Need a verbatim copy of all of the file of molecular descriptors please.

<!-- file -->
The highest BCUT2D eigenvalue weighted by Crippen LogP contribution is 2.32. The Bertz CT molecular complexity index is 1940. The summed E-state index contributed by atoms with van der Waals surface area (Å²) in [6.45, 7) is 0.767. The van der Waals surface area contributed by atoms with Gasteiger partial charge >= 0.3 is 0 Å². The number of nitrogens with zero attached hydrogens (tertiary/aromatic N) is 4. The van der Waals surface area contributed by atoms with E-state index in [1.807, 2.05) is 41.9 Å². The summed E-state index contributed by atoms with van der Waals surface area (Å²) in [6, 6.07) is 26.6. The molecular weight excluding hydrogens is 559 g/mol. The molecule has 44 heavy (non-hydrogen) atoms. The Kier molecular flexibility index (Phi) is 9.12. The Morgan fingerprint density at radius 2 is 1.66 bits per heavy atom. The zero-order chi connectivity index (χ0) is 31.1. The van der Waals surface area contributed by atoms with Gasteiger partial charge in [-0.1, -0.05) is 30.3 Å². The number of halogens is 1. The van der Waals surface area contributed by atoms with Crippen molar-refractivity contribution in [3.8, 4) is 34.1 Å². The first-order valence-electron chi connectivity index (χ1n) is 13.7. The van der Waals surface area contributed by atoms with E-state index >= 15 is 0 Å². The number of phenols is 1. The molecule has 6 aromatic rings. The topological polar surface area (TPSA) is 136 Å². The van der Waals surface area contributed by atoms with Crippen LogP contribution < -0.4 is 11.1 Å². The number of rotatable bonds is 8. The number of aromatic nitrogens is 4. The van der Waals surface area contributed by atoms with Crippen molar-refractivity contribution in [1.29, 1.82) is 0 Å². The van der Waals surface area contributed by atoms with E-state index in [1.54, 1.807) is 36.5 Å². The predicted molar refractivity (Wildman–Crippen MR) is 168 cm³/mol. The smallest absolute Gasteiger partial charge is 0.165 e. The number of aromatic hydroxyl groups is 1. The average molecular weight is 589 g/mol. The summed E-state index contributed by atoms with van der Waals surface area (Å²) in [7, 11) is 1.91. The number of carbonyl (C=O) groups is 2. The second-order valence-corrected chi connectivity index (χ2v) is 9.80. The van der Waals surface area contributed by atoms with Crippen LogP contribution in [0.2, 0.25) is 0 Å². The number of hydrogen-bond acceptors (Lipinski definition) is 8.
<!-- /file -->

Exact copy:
The highest BCUT2D eigenvalue weighted by Crippen LogP contribution is 2.32. The Bertz CT molecular complexity index is 1940. The summed E-state index contributed by atoms with van der Waals surface area (Å²) in [6.45, 7) is 0.767. The van der Waals surface area contributed by atoms with Gasteiger partial charge >= 0.3 is 0 Å². The number of nitrogens with zero attached hydrogens (tertiary/aromatic N) is 4. The van der Waals surface area contributed by atoms with E-state index in [1.807, 2.05) is 41.9 Å². The summed E-state index contributed by atoms with van der Waals surface area (Å²) in [6, 6.07) is 26.6. The molecular weight excluding hydrogens is 559 g/mol. The molecule has 44 heavy (non-hydrogen) atoms. The Kier molecular flexibility index (Phi) is 9.12. The Morgan fingerprint density at radius 2 is 1.66 bits per heavy atom. The zero-order chi connectivity index (χ0) is 31.1. The van der Waals surface area contributed by atoms with Gasteiger partial charge in [-0.1, -0.05) is 30.3 Å². The number of halogens is 1. The van der Waals surface area contributed by atoms with Crippen molar-refractivity contribution in [3.8, 4) is 34.1 Å². The first-order valence-electron chi connectivity index (χ1n) is 13.7. The van der Waals surface area contributed by atoms with E-state index >= 15 is 0 Å². The number of phenols is 1. The molecule has 6 aromatic rings. The topological polar surface area (TPSA) is 136 Å². The van der Waals surface area contributed by atoms with Crippen LogP contribution < -0.4 is 11.1 Å². The number of rotatable bonds is 8. The number of aromatic nitrogens is 4. The van der Waals surface area contributed by atoms with Crippen molar-refractivity contribution in [1.29, 1.82) is 0 Å². The van der Waals surface area contributed by atoms with E-state index in [1.54, 1.807) is 36.5 Å². The predicted molar refractivity (Wildman–Crippen MR) is 168 cm³/mol. The smallest absolute Gasteiger partial charge is 0.165 e. The number of aromatic hydroxyl groups is 1. The average molecular weight is 589 g/mol. The summed E-state index contributed by atoms with van der Waals surface area (Å²) in [7, 11) is 1.91. The number of carbonyl (C=O) groups is 2. The second-order valence-corrected chi connectivity index (χ2v) is 9.80. The van der Waals surface area contributed by atoms with Crippen LogP contribution in [0.2, 0.25) is 0 Å². The number of hydrogen-bond acceptors (Lipinski definition) is 8.